Nature has always played a very special role in my life. I stand in awe at the wonders I see, believing that it is essential to ‘stand and stare’, to slow down, immerse myself in the beauty. (The latter becomes hard to find in this out of control, overly developed island.) I love the stars, like friends who come out on the darkest nights. Again, sadly, with so much artificial light – I seldom see my favourites, I cannot remember when last I saw the Southern Cross, Scorpio, the Pleiades, etc…Where is the Milky Way?
I believe that material possessions are meaningless, and more is not better, so I try to go gently and slowly, in this way I benefit both mentally and physically. Perhaps, helping others to do the same.
I had a strange experience not long ago. An unknown man stopped by my car, the window being open. These are his words – “Take this just as I tell you. You love people, and you love to laugh, and you are going to live a very long time.” I was almost speechless, and only said, “You are right, I do love people, and I do love to laugh.” I have looked for him, but never seen him again. I feel he was an angel sent to me.
Finally, I believe in love, simplicity and honesty, I live with my beliefs, and the love I give, comes back to me in so many ways, from many people.
I believe, when I finally leave this body, there is no death, the soul and love are Eternal, and those people we have known and loved, who have gone before us are never far away, but continue to be with us always.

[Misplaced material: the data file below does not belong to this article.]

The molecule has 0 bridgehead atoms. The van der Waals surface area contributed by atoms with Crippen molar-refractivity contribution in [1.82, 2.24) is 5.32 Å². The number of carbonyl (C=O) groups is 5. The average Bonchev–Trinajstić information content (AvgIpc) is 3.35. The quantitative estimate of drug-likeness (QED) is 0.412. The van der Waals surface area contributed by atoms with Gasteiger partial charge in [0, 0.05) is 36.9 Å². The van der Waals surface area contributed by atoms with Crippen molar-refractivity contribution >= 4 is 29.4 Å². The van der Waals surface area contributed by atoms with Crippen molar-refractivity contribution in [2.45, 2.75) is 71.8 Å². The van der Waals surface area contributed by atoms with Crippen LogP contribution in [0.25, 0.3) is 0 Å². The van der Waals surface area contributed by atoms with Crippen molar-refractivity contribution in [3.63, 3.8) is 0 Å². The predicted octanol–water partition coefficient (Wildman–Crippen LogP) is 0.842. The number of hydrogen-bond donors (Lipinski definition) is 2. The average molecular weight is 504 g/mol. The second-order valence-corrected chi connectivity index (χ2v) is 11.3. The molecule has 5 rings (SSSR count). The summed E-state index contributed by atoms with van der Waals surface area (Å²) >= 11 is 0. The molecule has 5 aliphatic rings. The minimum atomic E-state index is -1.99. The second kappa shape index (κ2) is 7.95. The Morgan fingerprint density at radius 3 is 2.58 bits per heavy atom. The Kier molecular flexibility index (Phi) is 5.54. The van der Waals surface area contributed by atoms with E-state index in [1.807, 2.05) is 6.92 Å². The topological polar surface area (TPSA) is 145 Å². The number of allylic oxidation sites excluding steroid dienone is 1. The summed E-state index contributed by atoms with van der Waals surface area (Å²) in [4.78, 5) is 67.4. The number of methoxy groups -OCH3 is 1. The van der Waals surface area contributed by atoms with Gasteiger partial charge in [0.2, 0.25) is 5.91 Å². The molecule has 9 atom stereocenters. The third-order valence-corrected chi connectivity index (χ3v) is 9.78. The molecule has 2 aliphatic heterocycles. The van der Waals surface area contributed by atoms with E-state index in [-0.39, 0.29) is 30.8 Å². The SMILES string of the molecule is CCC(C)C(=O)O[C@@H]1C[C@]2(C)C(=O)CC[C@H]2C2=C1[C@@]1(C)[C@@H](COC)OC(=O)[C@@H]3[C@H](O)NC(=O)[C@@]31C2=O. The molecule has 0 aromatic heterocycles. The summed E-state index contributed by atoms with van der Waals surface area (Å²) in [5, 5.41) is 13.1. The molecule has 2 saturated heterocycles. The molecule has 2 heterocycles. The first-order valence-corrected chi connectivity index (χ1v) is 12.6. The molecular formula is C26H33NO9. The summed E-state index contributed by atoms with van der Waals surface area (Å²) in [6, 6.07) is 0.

It’s St Valentine’s Day again, the day we are expected to celebrate love and romance. Our culture, from Jane Austen novels to pop music, glorifies romance and defines love in terms of romance and infatuation.
Elizabethan poets idealised the concept of “unrequited love”, which would more properly be described now as “obsession”. If, however, the obsession were reciprocated, it would probably nowadays be seen as some sort of “co-dependency.”
The feelings of romance help to set the stage for love but they are not love. They are a useful chemical filter to help us to choose a mate. They are driven by testosterone and oestrogen and induce a surge of endorphins in our brains. However, they are not necessarily the basis of a long-lasting relationship.
If feelings of romantic love are not enough, as the basis of a long-term relationship, what is? Many people would say that shared values should be the main criteria. However, while shared values are important, they are not the only requirement for a lasting relationship either. If you look around the church you go to, or another place where there are people who share the same values you hold, would you be prepared to spend your life with any one of them indiscriminately? The question is obviously rhetorical but clearly demonstrates how inadequate shared values are in isolation.